This week, I had nerves like I haven’t had in years- back to school nerves! I’ll be teaching four classes at Doshisha University this semester. The course load is very similar to what I’m used to at home (the Fulbright representative I met in 2019 had said they were looking to expand their outreach to community college faculty for exactly this reason- we are very comfortable teaching a lot!). In some ways, Doshisha is very different from my usual campus- it’s an elite private university, as opposed to my public community college, so I’m teaching 2 graduate seminars as well as 2 introductory level undergraduate classes, which I don’t often get to do at home (but boy do I love when I can). Japanese universities in general, and Doshisha specifically, still tend towards the “professor lectures/high stakes midterm and final exams” model. Between Doshisha’s status as a private (expensive by Japanese standards) institution and location in Japan, a rich country with a very high standard of living, the parts of my teaching approach that evolved to attempt to address basic needs insecurity are not really necessary here.*
Yet, I am hopeful that the pedagogy I have been developing at CUNY will actually transfer quite well. For one, a lot of the changes I’ve made to my classes, inspired by a pedagogy of care, of starting from a position of trusting students, and of adopting more open educational practices are beneficial not just to students facing basic needs security, but also to students who have complex lives (other courses, caring responsibilities, stress, disabilities, etc.) and need to be able to personalize their learning. My Doshisha students might have been able to afford expensive American government textbooks, but they would have been blocked from easily using digital tools to translate that textbook (either because it was a paper book, or because of digital rights management from the publisher). The openly licensed materials I am using this semester are available for free, are customized to our course, and are easier to plug in to whatever tools students may find helpful (digital translators, screen readers, etc).
One of the great joys of teaching at CUNY is the diversity in my classes each semester- the varied perspectives and experiences of students make every class a new adventure. KCC has almost two hundred languages represented on campus among its student body, so I am very used to teaching students who are taking college classes in their second (or third, or fourth) language. At KCC, I keep a full CUNY Academic Commons site for each of my classes with all of the information for the course, readings, and slides available for students to review as and when they need to, and I’ve done the same for my Doshisha classes (special thanks to the CUNY Academic Commons for being the absolute best!!!) At KCC, I always incorporate in-class free-writing and small group discussions to build community and get students comfortable talking in class (or on their blogs), and I have been experimenting with Google Docs more and more as collaborative spaces to record our class thoughts. These techniques have already been helpful in getting my Doshisha students comfortable talking (and stopping me from talking so much!). Because most of the students are fluent in Japanese, I am encouraging them to do their in-class writing and small group discussions in whatever language (or combination of languages) that they are most comfortable in. I asked students in my introduction to American Government class to share everything they knew or had heard about American Government to a Google Doc, which we will revisit throughout the semester. I won’t share their responses because it’s not my work, but believe me when I say we’re going to have a great time.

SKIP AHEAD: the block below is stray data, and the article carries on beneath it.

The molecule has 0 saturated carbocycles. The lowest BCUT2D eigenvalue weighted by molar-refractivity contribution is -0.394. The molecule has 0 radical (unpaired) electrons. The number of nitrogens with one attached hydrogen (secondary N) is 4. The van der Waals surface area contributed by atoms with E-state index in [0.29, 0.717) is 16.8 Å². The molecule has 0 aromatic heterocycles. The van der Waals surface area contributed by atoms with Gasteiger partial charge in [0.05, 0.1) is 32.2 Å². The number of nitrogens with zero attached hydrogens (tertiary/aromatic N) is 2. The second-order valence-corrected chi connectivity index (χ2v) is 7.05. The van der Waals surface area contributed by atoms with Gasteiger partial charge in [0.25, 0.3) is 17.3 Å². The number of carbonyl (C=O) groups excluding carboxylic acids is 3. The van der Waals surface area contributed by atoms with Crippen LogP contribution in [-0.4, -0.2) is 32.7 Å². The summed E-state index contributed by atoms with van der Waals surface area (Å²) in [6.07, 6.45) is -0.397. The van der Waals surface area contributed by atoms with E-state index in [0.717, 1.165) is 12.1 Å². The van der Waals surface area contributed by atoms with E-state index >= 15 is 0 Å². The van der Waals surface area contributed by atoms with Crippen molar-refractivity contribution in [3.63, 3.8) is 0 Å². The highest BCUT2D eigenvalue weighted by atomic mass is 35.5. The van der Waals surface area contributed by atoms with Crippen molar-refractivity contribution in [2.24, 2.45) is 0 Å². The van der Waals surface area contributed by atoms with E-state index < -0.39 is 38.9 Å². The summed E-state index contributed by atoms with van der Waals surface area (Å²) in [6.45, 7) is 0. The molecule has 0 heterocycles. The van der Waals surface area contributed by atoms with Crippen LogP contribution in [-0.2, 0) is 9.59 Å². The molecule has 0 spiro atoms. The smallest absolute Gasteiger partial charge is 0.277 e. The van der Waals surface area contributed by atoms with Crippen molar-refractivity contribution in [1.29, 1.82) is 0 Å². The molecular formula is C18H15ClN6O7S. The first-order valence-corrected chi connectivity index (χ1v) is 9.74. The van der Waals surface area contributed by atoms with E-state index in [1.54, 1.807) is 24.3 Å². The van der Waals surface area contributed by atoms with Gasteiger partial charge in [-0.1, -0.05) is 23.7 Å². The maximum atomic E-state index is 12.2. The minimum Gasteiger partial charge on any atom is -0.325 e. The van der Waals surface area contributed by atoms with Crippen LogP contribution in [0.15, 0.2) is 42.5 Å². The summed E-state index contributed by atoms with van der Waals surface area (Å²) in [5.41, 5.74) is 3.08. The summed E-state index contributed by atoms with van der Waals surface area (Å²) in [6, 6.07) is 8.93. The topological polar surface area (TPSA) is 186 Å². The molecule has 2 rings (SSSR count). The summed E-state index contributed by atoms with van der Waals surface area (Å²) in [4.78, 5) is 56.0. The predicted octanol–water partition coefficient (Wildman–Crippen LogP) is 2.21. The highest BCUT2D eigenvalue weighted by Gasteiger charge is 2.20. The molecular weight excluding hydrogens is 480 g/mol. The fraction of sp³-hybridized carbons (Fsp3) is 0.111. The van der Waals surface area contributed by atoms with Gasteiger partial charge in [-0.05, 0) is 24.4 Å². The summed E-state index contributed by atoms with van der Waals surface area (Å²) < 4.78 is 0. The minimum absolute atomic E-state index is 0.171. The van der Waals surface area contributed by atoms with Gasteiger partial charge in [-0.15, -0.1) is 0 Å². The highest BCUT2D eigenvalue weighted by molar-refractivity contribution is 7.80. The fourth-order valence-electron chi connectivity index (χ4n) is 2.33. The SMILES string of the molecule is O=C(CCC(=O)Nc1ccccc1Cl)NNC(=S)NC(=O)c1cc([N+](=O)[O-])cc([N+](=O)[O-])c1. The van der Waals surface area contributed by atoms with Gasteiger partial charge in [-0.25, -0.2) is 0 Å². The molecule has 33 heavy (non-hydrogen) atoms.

I am a little afraid going forward that I might default to lecturing- as a high school theatre geek, and graduate of two decades of Catholic school, talking at a room comes very easily to me and it tends to be what I do if I get nervous. I’m going to try to plan some discreet activities for each class session to prevent that default from poking out too much.
But really, it was just SO good to get back in a classroom, live with students, and to feel safe doing it!!!** I am so excited for Week 2!!!
* There are likely more unhoused CUNY students (on the 2018 CUNY #RealCollege Survey, 3% of respondents self-identified as homeless) than there are unhoused people in all of Japan (2020’s count was 3,992).
** There is no way I would feel safe about teaching in Brooklyn this semester and then returning to my still-too-young-to-be-vaccinated children, but the safety precautions and infection numbers here are exponentially better.